So I wrote last week that I had gone on two "soft" listing presentations — situations where I was in a property and met the owner, though I wasn’t necessarily pitching them at the time. As a result of these low-key situations, I was relaxed … and then it hit me, after the fact, that these had been practice sales calls. So I sat down with Bernice Ross’ CDs, "List and Sell Real Estate Like Crazy!" and graded myself after the fact.

Last week I talked about seeing a college friend who had a very expensive property in a territory where I don’t sell. This week, I want to talk about someone who was more predisposed to be a client — she called me as a landlord, wanting me to rent out her apartment — but who was secretly open to being pitched more services. In this case, she and her husband were actually thinking about selling the property. So I had a chance, though I didn’t know it at the time, to upsell them on my services.

I had talked to her about the apartment — a property that I love — in fairly glowing terms, and I had run comps to price the rental. (To orient non-New Yorkers, this is a property that will rent for about $100,000 a year, so the commission is equivalent to selling a $250,000 house.) We had gone back-and-forth over the comps of course — everyone thinks their baby is the prettiest — and then she had had me run sale comps, which also got sent to her husband. He disagreed with my assessment of what the property would sell for, and I gently explained how I had gotten to my number, but that it was ultimately his decision.

What Bernice Ross’ tapes say I did wrong: You are supposed to "treat clients like they want to be treated" — some clients will want a personal connection, some will want a more business-y, hands-off style — it’s the job of an agent to figure out what clients want and match it. This is nearly impossible to do in an e-mail situation where the wife likes my naturally discursive, explanatory style, and the husband is more all-business, but I still should have figured out that the husband was going to read the comps, and made them look more like an appraiser’s report.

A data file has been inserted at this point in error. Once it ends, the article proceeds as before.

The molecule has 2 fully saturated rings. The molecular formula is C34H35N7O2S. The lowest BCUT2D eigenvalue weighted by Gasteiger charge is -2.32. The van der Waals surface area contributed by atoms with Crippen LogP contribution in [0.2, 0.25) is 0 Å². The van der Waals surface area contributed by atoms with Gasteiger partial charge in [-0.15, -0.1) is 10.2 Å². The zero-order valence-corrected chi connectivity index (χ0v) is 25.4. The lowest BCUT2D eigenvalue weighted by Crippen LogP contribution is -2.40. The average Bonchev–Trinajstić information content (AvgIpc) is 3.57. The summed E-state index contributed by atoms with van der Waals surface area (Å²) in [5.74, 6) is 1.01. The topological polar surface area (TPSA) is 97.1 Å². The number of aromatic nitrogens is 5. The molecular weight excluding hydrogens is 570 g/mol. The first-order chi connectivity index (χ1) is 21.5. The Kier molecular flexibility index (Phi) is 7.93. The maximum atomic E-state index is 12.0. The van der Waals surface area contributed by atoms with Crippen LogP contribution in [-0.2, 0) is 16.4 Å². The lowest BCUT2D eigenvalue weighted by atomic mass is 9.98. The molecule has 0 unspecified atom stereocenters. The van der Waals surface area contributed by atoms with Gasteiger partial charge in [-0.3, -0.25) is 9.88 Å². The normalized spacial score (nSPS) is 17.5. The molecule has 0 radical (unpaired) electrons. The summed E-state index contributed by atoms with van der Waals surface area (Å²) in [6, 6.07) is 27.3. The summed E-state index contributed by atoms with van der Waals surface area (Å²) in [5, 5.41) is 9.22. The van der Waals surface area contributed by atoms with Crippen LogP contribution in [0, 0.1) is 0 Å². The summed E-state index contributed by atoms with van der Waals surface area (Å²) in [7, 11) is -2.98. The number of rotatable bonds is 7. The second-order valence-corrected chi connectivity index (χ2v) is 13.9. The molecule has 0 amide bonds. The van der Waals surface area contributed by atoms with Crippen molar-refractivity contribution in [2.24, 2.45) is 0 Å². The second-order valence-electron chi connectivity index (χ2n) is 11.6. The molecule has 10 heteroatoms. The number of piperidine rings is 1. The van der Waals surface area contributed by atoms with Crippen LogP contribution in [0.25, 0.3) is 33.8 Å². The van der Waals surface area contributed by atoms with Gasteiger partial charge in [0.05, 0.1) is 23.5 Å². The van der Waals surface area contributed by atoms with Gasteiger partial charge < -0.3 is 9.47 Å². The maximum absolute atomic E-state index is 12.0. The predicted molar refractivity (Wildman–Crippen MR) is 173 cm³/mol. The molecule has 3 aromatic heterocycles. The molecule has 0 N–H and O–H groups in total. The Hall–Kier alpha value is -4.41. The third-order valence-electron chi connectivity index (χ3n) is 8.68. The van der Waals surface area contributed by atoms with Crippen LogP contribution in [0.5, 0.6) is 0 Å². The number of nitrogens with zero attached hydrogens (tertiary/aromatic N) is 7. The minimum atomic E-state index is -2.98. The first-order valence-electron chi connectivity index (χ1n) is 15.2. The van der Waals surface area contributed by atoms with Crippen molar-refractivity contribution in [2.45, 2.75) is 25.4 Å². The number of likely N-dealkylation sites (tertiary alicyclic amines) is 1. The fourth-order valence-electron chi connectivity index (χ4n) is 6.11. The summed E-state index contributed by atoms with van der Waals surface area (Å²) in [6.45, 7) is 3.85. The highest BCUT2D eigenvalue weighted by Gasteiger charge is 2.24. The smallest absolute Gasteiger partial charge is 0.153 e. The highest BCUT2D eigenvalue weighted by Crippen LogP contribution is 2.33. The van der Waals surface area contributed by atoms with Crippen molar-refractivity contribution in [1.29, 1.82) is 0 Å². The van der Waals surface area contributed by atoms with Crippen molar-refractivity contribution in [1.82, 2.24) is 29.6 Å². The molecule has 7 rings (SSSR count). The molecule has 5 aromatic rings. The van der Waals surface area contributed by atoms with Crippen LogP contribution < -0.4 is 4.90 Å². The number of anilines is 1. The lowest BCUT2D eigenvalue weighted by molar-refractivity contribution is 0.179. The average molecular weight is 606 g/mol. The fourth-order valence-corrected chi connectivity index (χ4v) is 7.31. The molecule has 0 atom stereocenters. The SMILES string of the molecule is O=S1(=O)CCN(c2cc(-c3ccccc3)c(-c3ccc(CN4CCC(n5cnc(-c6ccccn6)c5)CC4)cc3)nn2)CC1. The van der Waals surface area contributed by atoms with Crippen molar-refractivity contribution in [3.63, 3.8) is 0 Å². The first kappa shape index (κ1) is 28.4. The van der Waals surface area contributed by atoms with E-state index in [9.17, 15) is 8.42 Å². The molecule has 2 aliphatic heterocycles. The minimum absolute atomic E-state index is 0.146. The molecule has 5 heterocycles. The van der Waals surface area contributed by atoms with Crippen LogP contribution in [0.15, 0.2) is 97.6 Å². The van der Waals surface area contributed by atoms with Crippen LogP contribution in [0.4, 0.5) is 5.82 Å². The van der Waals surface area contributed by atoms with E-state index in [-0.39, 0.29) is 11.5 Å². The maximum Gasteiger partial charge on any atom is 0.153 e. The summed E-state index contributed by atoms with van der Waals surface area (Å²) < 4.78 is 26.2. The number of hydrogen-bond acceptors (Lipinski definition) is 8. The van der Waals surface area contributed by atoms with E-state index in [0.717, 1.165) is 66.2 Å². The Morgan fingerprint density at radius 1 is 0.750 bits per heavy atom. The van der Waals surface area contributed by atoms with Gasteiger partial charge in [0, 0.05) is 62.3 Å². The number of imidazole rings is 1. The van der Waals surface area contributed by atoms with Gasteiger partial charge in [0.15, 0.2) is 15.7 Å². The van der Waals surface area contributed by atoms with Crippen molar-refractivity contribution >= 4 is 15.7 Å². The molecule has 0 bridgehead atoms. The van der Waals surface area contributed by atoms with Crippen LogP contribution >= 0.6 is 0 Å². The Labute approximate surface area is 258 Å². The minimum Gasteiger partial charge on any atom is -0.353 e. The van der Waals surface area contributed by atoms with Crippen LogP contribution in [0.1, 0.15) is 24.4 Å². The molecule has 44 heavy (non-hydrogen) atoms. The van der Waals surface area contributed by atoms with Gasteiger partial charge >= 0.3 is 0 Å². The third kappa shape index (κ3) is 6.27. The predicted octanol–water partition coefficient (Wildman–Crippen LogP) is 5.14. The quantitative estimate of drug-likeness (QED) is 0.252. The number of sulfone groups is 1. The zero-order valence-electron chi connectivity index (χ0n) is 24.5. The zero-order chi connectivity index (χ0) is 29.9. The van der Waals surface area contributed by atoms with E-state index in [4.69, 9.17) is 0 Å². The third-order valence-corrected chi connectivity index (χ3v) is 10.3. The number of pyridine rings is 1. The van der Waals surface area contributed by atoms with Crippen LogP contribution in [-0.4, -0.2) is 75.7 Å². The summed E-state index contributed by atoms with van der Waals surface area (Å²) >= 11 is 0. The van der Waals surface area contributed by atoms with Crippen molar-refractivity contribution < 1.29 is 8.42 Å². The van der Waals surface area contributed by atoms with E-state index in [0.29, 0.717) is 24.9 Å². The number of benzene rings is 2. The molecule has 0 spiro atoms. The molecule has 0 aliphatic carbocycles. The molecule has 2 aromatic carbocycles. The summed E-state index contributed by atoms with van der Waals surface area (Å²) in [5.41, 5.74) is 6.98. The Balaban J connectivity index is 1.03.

What Bernice Ross’ tapes say I did right: There’s a rule that "it’s their house and it’s their decision." I was asked for my opinion for the best sales listing price for the apartment and I gave it, but when I was challenged I said that that was only my approach and that it was ultimately his decision. I had said just the right thing, asserting that the power was in the hands of the customer, even before I’d gone back to the training.

Of course it helped that we disagreed on price by only a matter of a few percent. If it had been a 20 percent differential, I might have kicked up more of a fuss, because then it’s not a listing that I would have wanted to take anyway.

What will happen in the future: They’re going to chew on the rent-versus-sell decision, but I think they’ll end up renting — which is probably a good call in terms of long-term appreciation. I hope to sign a listing agreement as the landlords’ agent this week, and I’ll let you know when I lasso some tenants. But here’s the lesson I learned: For my future presentations, I’m going to count to 10 and think not just about the primary recipient of the e-mail or the sales pitch, but also the spouse or partner who is waiting in the wings, who might need to be sold in a slightly different style.

Alison Rogers is a licensed salesperson and author of "Diary of a Real Estate Rookie."


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